Usually, it heals fairly well, if allowed to. It usually heals over a period of a few days to weeks and antibiotics may be required because obviously, you do not want this potentially a risk of infection getting beyond the tympanic membrane in particularly into the middle ear. But yeah, you do need to make sure that it does heal and is given the appropriate chance to do so.
What do we do if we are faced with one of what we suspect is a ruptured eardrum and they should be assessed by a doctor in the first 24 hours after injury? Just get the assessment right and confirm the diagnosis and then commence treatment. Then once the ruptures heal, they can return to sport, and again, the use of headgear is very helpful and I know I have mentioned water polo a couple of times, but the design of the water polo cap is designed as such to protect from this injury so that the player because of the nature of the sport and the fact that the blows to the head and the ear are not uncommon, then the water polo caps are designed to actually prevent that this injury from happening.
The damage to the inner nearly not right along is much less common in sport but may result if you are unlucky enough to damage the components of the inner ear. It can result in either permanent hearing or balance disturbance. The very structure can be damaged by trauma including the semicircular canals and the small bones of the inner ear and that can happen with a direct blow, usually a very, very significant blow. People will present with hearing loss or balance disturb in following such trauma. They may also have tinnitus. They may have problems with vertigo with the world spinning around them. So, this needs to be assessed by a doctor and they possibly need to undertake significant scanning and potentially hearing tests as well.
The other thing to remember is that if a trauma has been significant enough to damage the inner ear, then again, other injuries may be associated with it such as concussions so the player certainly needs a thorough assessment to make sure that you have covered all the possible diagnosis. These players or these participants should be referred to a doctor immediately, and return to sport should not occur until all symptoms of settled. Unfortunately, with a damage to the inner ear, that will take some time for both the assessment and then treatment to occur. It is not uncommon for these people to be out of sport for months at a time.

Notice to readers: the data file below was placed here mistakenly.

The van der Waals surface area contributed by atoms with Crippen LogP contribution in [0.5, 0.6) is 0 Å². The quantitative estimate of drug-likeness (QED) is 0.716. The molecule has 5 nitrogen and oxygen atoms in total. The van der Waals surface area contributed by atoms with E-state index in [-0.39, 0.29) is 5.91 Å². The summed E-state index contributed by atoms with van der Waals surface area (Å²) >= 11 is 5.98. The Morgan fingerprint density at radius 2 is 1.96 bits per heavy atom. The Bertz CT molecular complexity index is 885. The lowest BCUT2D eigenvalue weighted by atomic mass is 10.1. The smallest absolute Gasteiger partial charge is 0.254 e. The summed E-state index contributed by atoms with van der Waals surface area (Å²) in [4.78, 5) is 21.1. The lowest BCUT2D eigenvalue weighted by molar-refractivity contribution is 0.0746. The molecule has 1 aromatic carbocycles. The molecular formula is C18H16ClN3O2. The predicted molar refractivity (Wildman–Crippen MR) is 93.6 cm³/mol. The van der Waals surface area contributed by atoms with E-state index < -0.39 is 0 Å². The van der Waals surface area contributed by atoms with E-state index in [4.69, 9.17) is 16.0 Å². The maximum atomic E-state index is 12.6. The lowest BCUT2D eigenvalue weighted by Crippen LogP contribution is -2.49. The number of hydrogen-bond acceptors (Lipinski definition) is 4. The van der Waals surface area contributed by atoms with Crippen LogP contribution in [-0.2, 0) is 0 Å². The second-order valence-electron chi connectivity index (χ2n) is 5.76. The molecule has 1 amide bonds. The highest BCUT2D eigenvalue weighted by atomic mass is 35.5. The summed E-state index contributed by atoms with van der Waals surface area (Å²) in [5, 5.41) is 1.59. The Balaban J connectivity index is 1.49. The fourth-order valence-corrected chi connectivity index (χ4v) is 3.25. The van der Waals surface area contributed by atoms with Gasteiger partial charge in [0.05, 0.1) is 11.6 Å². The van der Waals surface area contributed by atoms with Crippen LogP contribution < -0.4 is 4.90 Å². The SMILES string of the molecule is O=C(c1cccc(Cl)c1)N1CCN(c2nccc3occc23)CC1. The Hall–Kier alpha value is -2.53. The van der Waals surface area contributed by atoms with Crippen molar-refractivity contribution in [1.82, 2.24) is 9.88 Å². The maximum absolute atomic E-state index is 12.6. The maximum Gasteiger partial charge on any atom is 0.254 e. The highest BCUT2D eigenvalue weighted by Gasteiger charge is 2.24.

Moving on from the ear to the mouth. The significant features we are going to talk about here, we are going to talk about some simple lacerations but also injuries to dentition as well. So, when you are assessing the mouth or the mouth region, then you should look obviously at the mouth both inside and out. I am not a fan of anyone putting their hands inside someone’s mouth without a pair of gloves on but you should assess and look to see where the injury has occurred in the mouth, whether it be the tongue, the cheek, or the other parts of the mouth, whether it is the lips or the teeth that are injured. You can then sort of gently just feel the area to see if there is significant pain. Usually, I do not recommend touching the teeth unless you really know what is going on.
If a player or an injured athlete is complaining that they feel like their teeth are loose for example, then do not go touching them to see that. Let that be in the hands of a professional. Then the special tests of looking at someone with a mouth injury, see if they can move their jaw, both open and close their mouth. Can they move it from side to side? Does it feel normal? Does their bite feel normal? Are there any unusual clicks or any other sensations that they are feeling? Of course, the mouth is part of the upper airway so do not forget to keep an eye on someone with significant mouth trauma to keep an eye on their airways, their breathing, and their circulation. If they have taken a significant blow to the mouth, do not forget that they can have injuries to the nose or to the eyes, or other parts of the face as well so they do need to be assessed thoroughly.
We are going to have a quick chat about the lacerations within the mouth. We will have a look at teeth injuries and then we will talk about fractures to the face and to the jaw as well in covering this. Then to finish off, we are just going to have a quick chat about temporomandibular joint injuries as well. Lacerations inside the mouth or around the mouth are usually a result of direct trauma or potentially by biting the tongue or soft tissues or from a fall such as from a bike. A child riding a bike or anyone riding a bike, they are going to fall off and unfortunately have direct trauma to the mouth.